What Does It Mean to Make a Claim During an Argument?

claim - baby at podium
"How do we decide that a claim is reasonable, rational, and relevant? We do so by critical examination through questions and answers" (M.A. Munizzo and L. Virruso Musial, General Report Writing and Case Studies, 2009).

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Claims backed by reasons that are supported by evidence are called arguments. To win an argument, you first have to make a claim that is more than just an assertion. You use critical thinking skills and argue your case using claims, reason, and evidence. In rhetoric and argumentation, a claim is an arguable statement—an idea that a rhetor (a speaker or writer) asks an audience to accept.

Persuasive Claims

Generally speaking, there are three primary types of claims in an argument, also called persuasive claims:

  • Claims of fact assert that something is true or not true.
  • Claims of value assert that something is good or bad, or more or less desirable.
  • Claims of policy assert that one course of action is superior to another.

A persuasive claim in an opinion, idea, or assertion. In rational arguments, all three types of claims must be supported by evidence. Jason Del Gandio, in the book, "Rhetoric for Radicals," gives these examples of persuasive claims in an argument:

  • I think we should have universal health care.
  • I believe the government is corrupt.
  • We need a revolution.

Gandio explains that these claims make sense, but they need to be backed up with evidence and reasoning.

Identifying Claims

The University of Washington says a claim "persuades, argues, convinces, proves, or provocatively suggests something to a reader who may or may not initially agree with you." A claim is more than an opinion but it is less than a universally agreed upon truth, such as "The sky is blue" or "Birds fly in the sky."

An academic claim—a claim you make in an argument—is considered debatable or up for inquiry. James Jasinski explains in "Argument: Sourcebook on Rhetoric" that a claim "expresses a specific position on some doubtful or controversial issue that the arguer wants the audience to accept."

A claim is not, then, an opinion, such as "I think Twinkies are delicious." But if you took that same sentence and recrafted it into an arguable statement, you could create a claim, such as "Twinkies and other sugary, processed foods can make you fat." Not everyone might agree with your claim, but you would be able to use scientific and medical evidence (such as studies showing that sugary processed foods lead to weight gain and other health problems) to support your claim.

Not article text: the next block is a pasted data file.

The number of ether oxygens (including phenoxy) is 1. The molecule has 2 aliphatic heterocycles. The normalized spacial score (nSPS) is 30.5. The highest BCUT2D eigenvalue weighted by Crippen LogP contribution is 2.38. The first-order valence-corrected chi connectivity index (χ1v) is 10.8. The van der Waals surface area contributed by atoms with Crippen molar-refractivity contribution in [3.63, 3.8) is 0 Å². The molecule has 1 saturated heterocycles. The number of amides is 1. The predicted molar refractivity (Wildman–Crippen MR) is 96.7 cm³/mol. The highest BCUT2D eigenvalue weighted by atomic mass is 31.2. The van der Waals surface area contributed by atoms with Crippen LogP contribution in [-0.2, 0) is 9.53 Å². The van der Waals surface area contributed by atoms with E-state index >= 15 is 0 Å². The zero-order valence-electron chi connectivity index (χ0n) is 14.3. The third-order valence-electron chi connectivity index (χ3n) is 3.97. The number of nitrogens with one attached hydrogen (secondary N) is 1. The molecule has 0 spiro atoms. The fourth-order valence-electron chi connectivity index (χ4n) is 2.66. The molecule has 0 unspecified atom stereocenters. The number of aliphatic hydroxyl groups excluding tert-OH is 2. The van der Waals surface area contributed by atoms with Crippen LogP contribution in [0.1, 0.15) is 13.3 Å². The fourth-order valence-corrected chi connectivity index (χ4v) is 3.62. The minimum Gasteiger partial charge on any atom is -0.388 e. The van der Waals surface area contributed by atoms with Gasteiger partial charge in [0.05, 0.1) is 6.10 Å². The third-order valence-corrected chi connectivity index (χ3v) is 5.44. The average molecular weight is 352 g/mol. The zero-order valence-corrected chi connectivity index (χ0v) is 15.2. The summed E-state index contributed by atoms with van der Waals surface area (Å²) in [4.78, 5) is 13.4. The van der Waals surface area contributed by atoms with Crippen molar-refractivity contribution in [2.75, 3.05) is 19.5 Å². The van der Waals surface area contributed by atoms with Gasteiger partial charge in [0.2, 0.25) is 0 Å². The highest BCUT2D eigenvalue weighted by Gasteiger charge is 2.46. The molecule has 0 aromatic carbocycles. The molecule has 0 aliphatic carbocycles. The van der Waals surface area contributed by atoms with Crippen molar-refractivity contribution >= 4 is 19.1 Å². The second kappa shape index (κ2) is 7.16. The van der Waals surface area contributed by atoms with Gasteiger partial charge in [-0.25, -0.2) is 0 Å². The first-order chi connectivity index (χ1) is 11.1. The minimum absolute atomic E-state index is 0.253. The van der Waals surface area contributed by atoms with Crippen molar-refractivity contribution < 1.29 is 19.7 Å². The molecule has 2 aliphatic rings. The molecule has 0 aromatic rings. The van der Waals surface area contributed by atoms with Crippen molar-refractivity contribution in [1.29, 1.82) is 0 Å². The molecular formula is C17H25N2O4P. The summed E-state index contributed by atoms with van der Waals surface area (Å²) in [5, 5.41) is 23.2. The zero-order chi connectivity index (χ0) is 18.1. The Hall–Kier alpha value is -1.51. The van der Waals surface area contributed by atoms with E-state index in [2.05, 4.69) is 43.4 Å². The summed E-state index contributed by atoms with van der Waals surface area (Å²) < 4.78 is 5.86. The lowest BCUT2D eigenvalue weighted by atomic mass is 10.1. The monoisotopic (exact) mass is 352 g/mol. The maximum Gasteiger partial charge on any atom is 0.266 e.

Types of Claims

You can further break claims in an argument into four basic types, says Mesa Community College:

Claims of fact or definition: Particularly in this day and age, people disagree on hitherto commonly accepted facts. A claim of fact or definition might be that grades do not accurately measure student progress or lie detector tests are inaccurate. Traditionally, grades have been the common measure of student success, but you could argue that they do not really represent a student's true abilities. And lie detector tests were at one point thought to provide clear and accurate evidence, but you could use facts to argue that they can be unreliable.

Claims About Cause and Effect: This type of claim argues that given causes lead to specific effects, such as watching too much television when young leads to obesity or poor school performance. To make this claim, you would have to show evidence (scientific studies, for example) that show television leads to these outcomes. Another debatable cause-and-effect claim would be that video games that depict violence lead to real violence.

Claims About Solutions or Policies: This kind of claim might argue that because the healthcare system does not adequately assist Americans (you would argue that this is a fact), it should be reformed (you argue for the solution/policy), says Mesa Community College.

Claims About Value: This type of claim might be the trickiest to argue because you are trying to prove that one thing is better or superior to another. For example, you might claim that people who are blind or deaf have a unique culture of blindness or deafness. You could support either argument by researching and presenting facts that these two areas of disability do indeed have unique cultures and communities.